A 71-year-old woman was found dead Monday after being engulfed by a landslide in the French city of Nice, as the south of the country counted the cost from a brutal storm.
Storm Amelie brought freak winds, downpours and monster waves to southern France over the weekend. The woman, 71, who died in her own back yard, was the only reported fatality.
The storm dropped trees on roads and railway tracks and ripped loose live electrical wires, leaving tens of thousands of people without power for hours on end, authorities said.
About 60 rescuers worked through the night in search of the woman, who was reported missing after a landslide buried her back garden as she was sweeping during a brief respite of heavy rains over Nice, said emergency services spokesman Eric Brocardi.
They moved more than 80 m3 of soil mixed with concrete blocks from a collapsed retaining wall before finding her body.
Sixteen residents of the same neighbourhood, where other landslides have since occurred, have been evacuated as a precaution.
Weather service Meteo France said winds as strong as 163 km/h (100 mph) were recorded in the southwest coastal departments of Gironde and Landes Sunday, and 121 km/h in Bordeaux.
Six people sustained minor injuries as Amelie pummelled the Atlantic coast.
Several trains were cancelled and several delayed for hours after about 50 trees came down on the lines, said rail operator SNCF.
A landslide caused by heavy monsoon rains killed at least 13 people and injured dozens more in eastern Myanmar, officials said Friday, as floods forced tens of thousands across the country to flee their homes.
The deluge of mud engulfed 16 homes and a monastery early Friday in Thae Pyar Kone village in Mon state, district administrator Myo Min Tun told AFP.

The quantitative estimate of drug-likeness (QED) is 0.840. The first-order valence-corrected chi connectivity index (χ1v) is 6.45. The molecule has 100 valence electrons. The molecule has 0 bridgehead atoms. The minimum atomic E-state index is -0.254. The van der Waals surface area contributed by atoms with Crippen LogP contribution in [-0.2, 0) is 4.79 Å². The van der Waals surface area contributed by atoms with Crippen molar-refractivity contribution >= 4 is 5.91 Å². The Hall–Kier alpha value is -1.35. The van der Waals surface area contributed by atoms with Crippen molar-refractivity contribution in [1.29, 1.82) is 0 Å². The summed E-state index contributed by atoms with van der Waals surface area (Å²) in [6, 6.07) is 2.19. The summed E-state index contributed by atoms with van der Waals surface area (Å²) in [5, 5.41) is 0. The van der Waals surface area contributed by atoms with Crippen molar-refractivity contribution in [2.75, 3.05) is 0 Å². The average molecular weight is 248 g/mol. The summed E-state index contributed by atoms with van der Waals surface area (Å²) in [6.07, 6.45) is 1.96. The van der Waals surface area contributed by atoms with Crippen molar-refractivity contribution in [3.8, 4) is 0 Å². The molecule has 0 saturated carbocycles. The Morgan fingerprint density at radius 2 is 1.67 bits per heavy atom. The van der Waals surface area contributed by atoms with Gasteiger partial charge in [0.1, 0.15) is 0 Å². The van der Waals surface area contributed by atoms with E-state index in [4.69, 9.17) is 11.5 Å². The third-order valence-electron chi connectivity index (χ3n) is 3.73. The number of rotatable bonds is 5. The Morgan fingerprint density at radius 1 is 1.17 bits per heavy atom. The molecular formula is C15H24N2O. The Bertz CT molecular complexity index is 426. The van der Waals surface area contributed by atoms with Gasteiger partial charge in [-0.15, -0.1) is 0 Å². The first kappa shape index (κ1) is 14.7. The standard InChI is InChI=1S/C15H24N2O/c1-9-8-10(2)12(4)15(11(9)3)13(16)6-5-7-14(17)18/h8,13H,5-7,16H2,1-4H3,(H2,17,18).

“Thirteen people have so far been found dead and 27 taken to hospital in Mawlamyine (Mon state’s capital),” he told AFP by phone.
Emergency teams are set to continue the search and rescue operation into Friday night in the hunt for more survivors or to retrieve bodies.
Workers were also trying to unblock the main highway from Yangon to Mawlamyine, buried under up to six feet (1.8 metres) of debris, Myo Min Tun added.
Torrential downpours have caused rivers to burst their banks across the country while coastal communities have been warned of looming high tides.
AFP aerial images showed how the town of Shwegyin in eastern Bago region had turned into a vast lake after the Sittaung river burst its banks.
Just the rooftops of some buildings could be seen as residents grabbed all they could before fleeing in rescue boats.
Officials say at least 30,000 people, mainly in Bago region and Mon and Karen states, were seeking refuge from the floods, many in monasteries.
The UN’s Office for Coordinated Humanitarian Affairs (OCHA) has estimated around 89,000 people have been displaced in recent weeks, although many have since been able to return home.
Vietnam has also experienced heavy flooding this week with at least eight people killed in the country’s central highlands.
Rescuers used a zipline to take dozens of victims to safety in Lam Dong province.
At least 13 jade mine workers and security guards in northern Myanmar were killed in a landslide Sunday, authorities said, as rescuers frantically searched for more victims.
Dozens die each year in landslides caused by jade mining, a dangerous and poorly regulated industry in Kachin state between the country’s borders with China and India.
Myanmar’s fire services department said in a Facebook post the accident happened in the early morning in Hpakant township.